wwii

Matt Markgraf, WKMS - courtesy of Pogue Library

As we reflect on Pearl Harbor on the 75th anniversary today, much of what we know about that event and World War II is in part due to the work of an historian from western Kentucky. On Sounds Good, Matt Markgraf speaks with Murray State University Pogue Library Special Collections curator Sarah Hopley about the library's namesake, Forrest C. Pogue, and his work during and after WWII. He also created the library's oral histories collection, featuring voices from numerous individuals from the region, including many who vividly remember Pearl Harbor and WWII. 

Updated at 11 a.m. ET on Dec. 8

Japanese Prime Minister Shinzo Abe will visit Pearl Harbor later this month, becoming the first Japanese head of state to visit the memorial at the site of the surprise attack.

President Obama will accompany Abe on the visit, which is scheduled for Dec. 27. The 75th anniversary of the attack is this Wednesday.

City of Henderson, KY Government, via Facebook

Just days before the 75th anniversary of Japan's attack on Pearl Harbor, a western Kentucky community has unveiled a statue in honor of the commander-in-chief of the U.S. Pacific Fleet. 

The Gleaner reports the bronze statue of Rear Admiral Husband E. Kimmel was dedicated Saturday in his hometown of Henderson. 

Matt Markgraf, WKMS, courtesy of Pogue Library

During the second world war, the fledgling Murray State Teacher's College, like many schools during this time, was at risk of closing due to low attendance had it not been for the efforts of the administration to open up the campus as a Navy Pre-Flight Training School. Murray State's Pogue Library has a meticulously kept collection of documents from this time period, so as we think of our veterans this week, Matt Markgraf stopped by the library to speak with Sarah Hopley, Special Collections & Exhibits Librarian, about how this training school "saved" Murray State, beginning with some historical context.

Playhouse in the Park, Facebook

Playhouse in the Park presents a new adaptation of The Diary of Anne Frank by Wendy Kesselman, a drama about the lives of eight people hiding from the Nazis in a storage attic during WWII and the claustrophobic realities of their daily existence, fears and hopes. The story emerges from the historical account written by Anne Frank and her thoughts on the experience and growing up. Director Don Fleming and cast member Amanda Futrell, who portrays Petronella Van Daan, stop by Sounds Good to preview the production, opening this weekend.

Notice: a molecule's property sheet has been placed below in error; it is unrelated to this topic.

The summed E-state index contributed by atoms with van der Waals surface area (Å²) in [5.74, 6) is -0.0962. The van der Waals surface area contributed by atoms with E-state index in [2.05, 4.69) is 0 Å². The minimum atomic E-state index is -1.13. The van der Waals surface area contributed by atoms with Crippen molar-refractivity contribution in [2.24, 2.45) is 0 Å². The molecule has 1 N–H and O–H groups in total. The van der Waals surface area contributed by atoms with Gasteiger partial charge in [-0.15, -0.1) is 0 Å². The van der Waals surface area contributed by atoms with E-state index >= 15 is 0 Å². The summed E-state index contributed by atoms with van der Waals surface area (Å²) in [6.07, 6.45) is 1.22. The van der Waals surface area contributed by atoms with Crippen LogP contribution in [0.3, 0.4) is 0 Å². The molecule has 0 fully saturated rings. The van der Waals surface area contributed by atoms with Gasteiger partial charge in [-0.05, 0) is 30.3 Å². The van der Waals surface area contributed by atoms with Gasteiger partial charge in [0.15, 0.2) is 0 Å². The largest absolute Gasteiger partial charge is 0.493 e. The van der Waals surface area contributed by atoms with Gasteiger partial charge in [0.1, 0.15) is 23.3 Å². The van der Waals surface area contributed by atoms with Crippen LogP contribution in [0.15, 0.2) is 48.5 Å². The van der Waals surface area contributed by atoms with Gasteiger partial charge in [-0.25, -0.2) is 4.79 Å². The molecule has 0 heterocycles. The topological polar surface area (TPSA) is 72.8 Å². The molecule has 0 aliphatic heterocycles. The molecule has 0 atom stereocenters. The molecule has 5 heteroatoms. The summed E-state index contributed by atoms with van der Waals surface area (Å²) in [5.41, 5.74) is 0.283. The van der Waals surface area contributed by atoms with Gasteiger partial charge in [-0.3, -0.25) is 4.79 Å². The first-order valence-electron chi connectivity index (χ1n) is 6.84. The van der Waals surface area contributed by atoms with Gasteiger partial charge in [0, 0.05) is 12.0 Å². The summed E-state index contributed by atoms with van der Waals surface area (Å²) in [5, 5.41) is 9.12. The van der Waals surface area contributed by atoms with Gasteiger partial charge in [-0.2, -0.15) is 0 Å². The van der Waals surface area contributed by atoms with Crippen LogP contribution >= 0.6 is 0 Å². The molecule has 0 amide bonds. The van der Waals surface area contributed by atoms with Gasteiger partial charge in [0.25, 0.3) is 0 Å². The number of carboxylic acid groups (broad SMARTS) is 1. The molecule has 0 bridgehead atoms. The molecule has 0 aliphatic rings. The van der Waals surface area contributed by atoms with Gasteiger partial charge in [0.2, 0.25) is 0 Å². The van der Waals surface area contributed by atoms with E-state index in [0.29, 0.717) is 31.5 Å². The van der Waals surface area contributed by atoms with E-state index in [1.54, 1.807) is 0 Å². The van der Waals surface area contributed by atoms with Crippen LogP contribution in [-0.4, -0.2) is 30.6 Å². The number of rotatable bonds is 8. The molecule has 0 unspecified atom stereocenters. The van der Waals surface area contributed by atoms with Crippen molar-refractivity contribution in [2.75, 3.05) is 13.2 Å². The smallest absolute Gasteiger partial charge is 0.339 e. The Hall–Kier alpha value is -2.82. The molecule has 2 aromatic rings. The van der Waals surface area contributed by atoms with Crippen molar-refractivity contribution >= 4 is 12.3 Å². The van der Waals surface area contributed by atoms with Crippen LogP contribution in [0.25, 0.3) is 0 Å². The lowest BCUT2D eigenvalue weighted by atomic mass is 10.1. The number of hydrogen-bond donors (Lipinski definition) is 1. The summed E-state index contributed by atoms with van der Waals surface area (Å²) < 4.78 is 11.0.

Jenni Todd, WKMS

Calloway County Public Library has a new website for Spring 2015 and its filled with information about community events and activities. Sandy Linn stops by Sounds Good with a preview of some of those activities, including a series of programs featuring holocaust survivor Fred Gross and a literacy night on March 26 with education students.

How Community Groups Can Book Speakers for Events

Aug 7, 2013

Kate Lochte speaks with Constance Alexander, Kentucky Humanities Council presenter and Murray State TQI Faculty Scholar and poet, on how community groups can book speakers for events. They talk about the Kentucky Humanities Council and how Constance became involved and one of her topics, "Connecting People and Place," about the people who used to live in and around what is now the general LBL area. They also talk about memories of WWII and its impact on society.

creativeadawards.com

From NPR: Lego has provided many boys with hours of play, and thanks to a Seattle entrepreneur the little plastic men can teach history too. Will Chapman wanted to teach his son about World War II by acting out history, but he couldn’t find the pieces he needed to do so. That’s why he started BrickArms, where he turns blank Lego pieces into WWII soldiers.

Product Description:

Journey Story: Sarah Gutwirth

Mar 9, 2012

This is a family story, a story of loss and exile, and of the intersection of personal history with large historical events.  It is also a quintessentially American story of arrival, and of a second chance.  This is a story so close to me I seem always to have known it.  It is the story of how my father came to America.